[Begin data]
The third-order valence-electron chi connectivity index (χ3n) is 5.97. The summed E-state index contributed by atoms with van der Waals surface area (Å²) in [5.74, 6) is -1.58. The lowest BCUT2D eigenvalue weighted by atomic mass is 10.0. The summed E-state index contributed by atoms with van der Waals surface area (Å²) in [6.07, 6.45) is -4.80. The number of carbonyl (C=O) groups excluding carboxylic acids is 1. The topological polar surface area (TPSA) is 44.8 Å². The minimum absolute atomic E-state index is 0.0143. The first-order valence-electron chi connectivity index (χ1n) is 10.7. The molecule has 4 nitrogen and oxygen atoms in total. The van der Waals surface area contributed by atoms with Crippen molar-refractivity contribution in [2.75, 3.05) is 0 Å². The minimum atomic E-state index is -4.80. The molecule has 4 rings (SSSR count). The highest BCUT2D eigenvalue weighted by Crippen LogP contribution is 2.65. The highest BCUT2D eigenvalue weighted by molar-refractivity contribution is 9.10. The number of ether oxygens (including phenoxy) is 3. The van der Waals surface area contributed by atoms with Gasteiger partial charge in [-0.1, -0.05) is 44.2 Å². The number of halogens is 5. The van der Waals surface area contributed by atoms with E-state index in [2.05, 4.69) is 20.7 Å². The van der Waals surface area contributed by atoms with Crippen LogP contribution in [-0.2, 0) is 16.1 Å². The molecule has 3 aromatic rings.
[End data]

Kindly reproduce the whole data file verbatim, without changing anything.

The third-order valence-electron chi connectivity index (χ3n) is 5.97. The summed E-state index contributed by atoms with van der Waals surface area (Å²) in [5.74, 6) is -1.58. The lowest BCUT2D eigenvalue weighted by atomic mass is 10.0. The summed E-state index contributed by atoms with van der Waals surface area (Å²) in [6.07, 6.45) is -4.80. The number of carbonyl (C=O) groups excluding carboxylic acids is 1. The topological polar surface area (TPSA) is 44.8 Å². The minimum absolute atomic E-state index is 0.0143. The first-order valence-electron chi connectivity index (χ1n) is 10.7. The molecule has 4 nitrogen and oxygen atoms in total. The van der Waals surface area contributed by atoms with Crippen molar-refractivity contribution in [2.75, 3.05) is 0 Å². The minimum atomic E-state index is -4.80. The molecule has 4 rings (SSSR count). The highest BCUT2D eigenvalue weighted by Crippen LogP contribution is 2.65. The highest BCUT2D eigenvalue weighted by molar-refractivity contribution is 9.10. The number of ether oxygens (including phenoxy) is 3. The van der Waals surface area contributed by atoms with Gasteiger partial charge in [-0.1, -0.05) is 44.2 Å². The number of halogens is 5. The van der Waals surface area contributed by atoms with E-state index in [2.05, 4.69) is 20.7 Å². The van der Waals surface area contributed by atoms with Crippen LogP contribution in [-0.2, 0) is 16.1 Å². The molecule has 3 aromatic rings.